Second-if line 18 is already blank, that makes me think you had $20,000 of 1099 income instead of W2 income. 1099 income is taxed at a higher rate. But even with 1099 income, I’m thinking $5000 seems a little high but with late payment penalties it’s not impossible.

  40. Husband filed someone else children while we are still married years ago just found out, how to report both of them I do have papers showing this. Also I never signed return and my name is on it also never knew he was even filing me what to do Tia.

  41. Hi Tia,
    When you say years ago, how long do you mean? Three years ago, I’d probably do something. Seven or more, I’m thinking this would be better left alone.

    Oh wait, I’m an enrolled agent, licensed by the Department of the Treasury – of yes, definitely report this to the IRS and pay any back tax that is owed.

    Okay, that part is over, but let’s just be friends for a minute, talking over coffee. (I probably shouldn’t post this on the internet.) Your husband filed returns years ago claiming kids that were not his and your tax return. You didn’t know about it and you never signed the return. And you can prove all this. What should you do?

    So, you could report him. When you do, you will come under audit too, because–even though you didn’t sign that return, the IRS doesn’t know that. You will also be held accountable for that tax and the penalties and the interest that will be owed.

    Now, you say you can prove that you didn’t know that at the time, and you can prove it. So you would wind up having to file an innocent spouse claim. You could probably win the claim, but it will take about a year to clear the whole thing up – if you win. It’s quite possible that you might not win. Maybe you didn’t sign that return, but did you benefit from that refund? Did your husband buy you a present? Did he use the money to pay the rent for the house you live in? Feed your family? See-it’s not so clear cut as you may have thought.

    What do you get out of reporting your ex? Okay, a little satisfaction out of causing him harm (I get that.) But outside of the revenge aspect, what do you win? My guess is nothing.

    What do you risk? You risk having the entire tax amount, plus penalties and interest being charged to you instead of him. He could file as currently uncollectable, he could file for bankruptcy, he could just be a deadbeat. That leaves the IRS with no one to go after for that money but you. Is that what you really want? I don’t think so.

    I once had a client who got divorced. He and his ex got a letter saying that they owed more money on a tax return from when they were still married. It was his fault 100%. As his accountant, I wrote a letter to the IRS stating that the extra money was his fault and that he would pay the bill he just didn’t have the money right now and he needed a payment agreement. We specifically told the IRS that the extra money due was not his ex-wife’s fault. So what happened? When his ex filed her tax return the next year, the IRS took her refund for that balance due. The balance due that we specifically said was his fault. The IRS didn’t care that it was my client’s fault. His ex was on the return and they took her refund for it.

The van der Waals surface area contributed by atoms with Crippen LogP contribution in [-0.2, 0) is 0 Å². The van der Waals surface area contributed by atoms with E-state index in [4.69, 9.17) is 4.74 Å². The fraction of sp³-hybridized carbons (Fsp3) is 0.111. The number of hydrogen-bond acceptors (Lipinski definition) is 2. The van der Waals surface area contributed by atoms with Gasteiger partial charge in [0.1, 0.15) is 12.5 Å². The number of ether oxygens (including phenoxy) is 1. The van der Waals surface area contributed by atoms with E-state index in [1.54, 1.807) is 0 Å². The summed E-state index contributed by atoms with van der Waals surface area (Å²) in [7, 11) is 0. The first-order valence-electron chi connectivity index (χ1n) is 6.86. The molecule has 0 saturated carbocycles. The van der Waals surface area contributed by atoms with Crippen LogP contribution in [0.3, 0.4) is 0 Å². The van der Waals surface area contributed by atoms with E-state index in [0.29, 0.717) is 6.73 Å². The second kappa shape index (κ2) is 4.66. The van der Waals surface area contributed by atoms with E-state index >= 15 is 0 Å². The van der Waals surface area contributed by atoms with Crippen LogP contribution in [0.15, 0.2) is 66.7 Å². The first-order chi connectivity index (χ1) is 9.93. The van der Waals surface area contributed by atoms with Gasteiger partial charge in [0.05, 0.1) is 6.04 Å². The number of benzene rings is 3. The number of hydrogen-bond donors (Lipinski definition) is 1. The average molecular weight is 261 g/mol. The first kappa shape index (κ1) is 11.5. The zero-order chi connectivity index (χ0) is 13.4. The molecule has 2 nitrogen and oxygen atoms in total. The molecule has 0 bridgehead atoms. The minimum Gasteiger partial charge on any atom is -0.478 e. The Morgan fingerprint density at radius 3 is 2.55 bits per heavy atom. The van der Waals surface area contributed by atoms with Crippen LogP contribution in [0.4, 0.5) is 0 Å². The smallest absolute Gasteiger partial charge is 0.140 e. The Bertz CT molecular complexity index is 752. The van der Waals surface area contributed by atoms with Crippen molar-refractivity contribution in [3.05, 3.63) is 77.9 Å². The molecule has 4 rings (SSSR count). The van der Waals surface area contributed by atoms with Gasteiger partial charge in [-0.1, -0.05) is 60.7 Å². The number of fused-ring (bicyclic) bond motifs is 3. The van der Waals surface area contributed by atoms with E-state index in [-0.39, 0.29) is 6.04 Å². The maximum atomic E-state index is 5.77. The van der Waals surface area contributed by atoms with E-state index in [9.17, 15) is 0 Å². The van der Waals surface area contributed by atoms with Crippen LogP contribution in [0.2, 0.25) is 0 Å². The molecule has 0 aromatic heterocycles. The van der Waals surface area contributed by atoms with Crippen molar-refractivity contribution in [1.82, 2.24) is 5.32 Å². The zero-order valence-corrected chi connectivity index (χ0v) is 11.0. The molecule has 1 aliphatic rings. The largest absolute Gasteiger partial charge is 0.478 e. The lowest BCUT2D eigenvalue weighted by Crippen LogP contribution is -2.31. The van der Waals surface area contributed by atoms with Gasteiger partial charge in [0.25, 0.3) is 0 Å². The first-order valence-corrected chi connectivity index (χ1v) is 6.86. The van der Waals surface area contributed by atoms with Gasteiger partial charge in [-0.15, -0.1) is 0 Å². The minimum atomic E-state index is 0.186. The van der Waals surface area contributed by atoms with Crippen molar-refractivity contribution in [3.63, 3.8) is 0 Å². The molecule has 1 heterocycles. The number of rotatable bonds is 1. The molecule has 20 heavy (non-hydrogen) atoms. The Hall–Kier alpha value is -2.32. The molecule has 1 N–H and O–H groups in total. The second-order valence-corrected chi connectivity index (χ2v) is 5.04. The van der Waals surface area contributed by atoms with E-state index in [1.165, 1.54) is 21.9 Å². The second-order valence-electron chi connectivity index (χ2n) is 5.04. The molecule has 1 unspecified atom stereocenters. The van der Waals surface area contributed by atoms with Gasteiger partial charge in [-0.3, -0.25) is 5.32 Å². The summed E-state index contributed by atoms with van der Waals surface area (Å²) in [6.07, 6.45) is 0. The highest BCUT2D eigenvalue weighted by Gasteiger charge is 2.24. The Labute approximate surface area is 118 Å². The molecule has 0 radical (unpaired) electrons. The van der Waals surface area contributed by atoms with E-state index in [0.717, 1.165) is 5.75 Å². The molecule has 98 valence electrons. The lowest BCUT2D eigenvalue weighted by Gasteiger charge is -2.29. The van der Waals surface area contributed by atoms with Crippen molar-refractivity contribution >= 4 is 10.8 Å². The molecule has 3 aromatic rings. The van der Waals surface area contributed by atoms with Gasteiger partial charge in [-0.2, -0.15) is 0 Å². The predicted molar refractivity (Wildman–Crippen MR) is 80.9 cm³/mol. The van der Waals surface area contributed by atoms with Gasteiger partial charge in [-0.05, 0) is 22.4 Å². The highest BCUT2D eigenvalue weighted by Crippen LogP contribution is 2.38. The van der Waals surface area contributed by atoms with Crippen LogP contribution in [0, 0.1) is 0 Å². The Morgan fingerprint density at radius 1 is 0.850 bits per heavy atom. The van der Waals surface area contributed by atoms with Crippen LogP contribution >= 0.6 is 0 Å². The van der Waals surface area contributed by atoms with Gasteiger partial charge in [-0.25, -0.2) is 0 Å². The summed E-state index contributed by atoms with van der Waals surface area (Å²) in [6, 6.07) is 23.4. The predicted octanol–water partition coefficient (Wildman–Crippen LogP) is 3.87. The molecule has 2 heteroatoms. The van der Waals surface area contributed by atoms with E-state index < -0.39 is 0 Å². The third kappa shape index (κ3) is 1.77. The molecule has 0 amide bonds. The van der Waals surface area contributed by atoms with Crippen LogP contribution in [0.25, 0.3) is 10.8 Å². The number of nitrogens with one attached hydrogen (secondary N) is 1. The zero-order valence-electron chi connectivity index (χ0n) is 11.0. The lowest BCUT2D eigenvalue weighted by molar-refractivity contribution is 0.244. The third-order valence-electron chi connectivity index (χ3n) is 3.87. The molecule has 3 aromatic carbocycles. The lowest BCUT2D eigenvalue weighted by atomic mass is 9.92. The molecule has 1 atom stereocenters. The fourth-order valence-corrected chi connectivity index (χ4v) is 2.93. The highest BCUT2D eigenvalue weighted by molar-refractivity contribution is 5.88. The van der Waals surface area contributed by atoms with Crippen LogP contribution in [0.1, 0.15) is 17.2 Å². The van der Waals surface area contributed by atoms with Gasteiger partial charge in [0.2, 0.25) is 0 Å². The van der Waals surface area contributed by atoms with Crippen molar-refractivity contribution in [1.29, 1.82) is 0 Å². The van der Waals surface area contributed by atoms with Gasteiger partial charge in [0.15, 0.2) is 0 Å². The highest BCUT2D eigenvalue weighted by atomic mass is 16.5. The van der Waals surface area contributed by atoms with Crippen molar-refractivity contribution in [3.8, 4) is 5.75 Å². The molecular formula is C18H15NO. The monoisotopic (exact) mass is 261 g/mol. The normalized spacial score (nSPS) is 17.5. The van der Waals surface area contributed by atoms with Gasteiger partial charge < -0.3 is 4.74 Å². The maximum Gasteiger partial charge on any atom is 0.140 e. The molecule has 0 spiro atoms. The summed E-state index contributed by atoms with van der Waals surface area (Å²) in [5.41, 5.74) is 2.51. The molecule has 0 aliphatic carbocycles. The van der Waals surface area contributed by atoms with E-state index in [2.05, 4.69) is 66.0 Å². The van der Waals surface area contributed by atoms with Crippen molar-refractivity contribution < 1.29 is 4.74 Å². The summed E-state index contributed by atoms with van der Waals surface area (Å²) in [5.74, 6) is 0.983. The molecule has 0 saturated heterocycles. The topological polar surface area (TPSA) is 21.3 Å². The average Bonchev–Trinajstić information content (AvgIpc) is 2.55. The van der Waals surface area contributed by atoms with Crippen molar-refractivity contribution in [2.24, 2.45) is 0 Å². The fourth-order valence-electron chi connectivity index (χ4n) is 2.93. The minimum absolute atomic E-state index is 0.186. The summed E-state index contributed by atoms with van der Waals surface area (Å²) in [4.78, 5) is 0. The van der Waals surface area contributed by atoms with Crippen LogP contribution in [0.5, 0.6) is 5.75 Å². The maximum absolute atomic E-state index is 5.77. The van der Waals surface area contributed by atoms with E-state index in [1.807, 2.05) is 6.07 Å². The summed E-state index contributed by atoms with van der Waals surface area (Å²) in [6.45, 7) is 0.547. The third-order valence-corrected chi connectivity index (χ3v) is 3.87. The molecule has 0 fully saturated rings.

So you see, that was a case where the husband knew he owed the money, admitted it, and was willing to pay the bill–and the IRS still took the wife’s money. How do you think the IRS is going to handle your case when your ex lies and says it’s not his fault?

    I’m all for honesty on tax returns. Really, I always think it’s better to be honest when reporting your taxes. And if this return is three years old or less, I’m all for making it right. But if you’re talking about a return that’s older than that, I’m thinking you might just be better off letting sleeping dogs lie.

  42. So my girlfriend and I on her income not mine but we’re both worried she claimed taxes for 3 years straight for a friends 3 children and then she reported is what we assume we don’t know bec we ended up having a falling out win this individual were so scared it was like 10K$ every year we got back but the money was split ..now with this being said we sincerely did not know this was illegal she even has a paper the individual signed stating we could with her permission. What will entail ?

  43. Hi Michael,
    So for three years of tax returns with about $10,000 in refunds per year. With fines and penalties, you could be looking at close to $50,000. Ouch. That is scary.
    While this won’t land your girlfriend in jail, the tax bill could take forever. And, this ex friend could really do some damage if she chose to.
    I suggest that she amend those tax returns right away and do some sort of payment arrangement. (Maybe an offer in compromise if she can qualify.) Yes, it’s a horrible situation, but at least, if she’s the one who goes to the IRS and files the amended return she can say, “Hey, I didn’t know it was wrong but I fixed it as soon as I knew!” That keeps her from getting his with fraud penalties which would make matters worse.
    If she doesn’t fix it, you’re both going to be sitting around wondering when the ex friend is going to file and claim those kids and get your girlfriend audited. Seriously, what would that ex-friend have to lose?
    I’m sorry, because I’m pretty sure that’s not the answer that you’re looking for.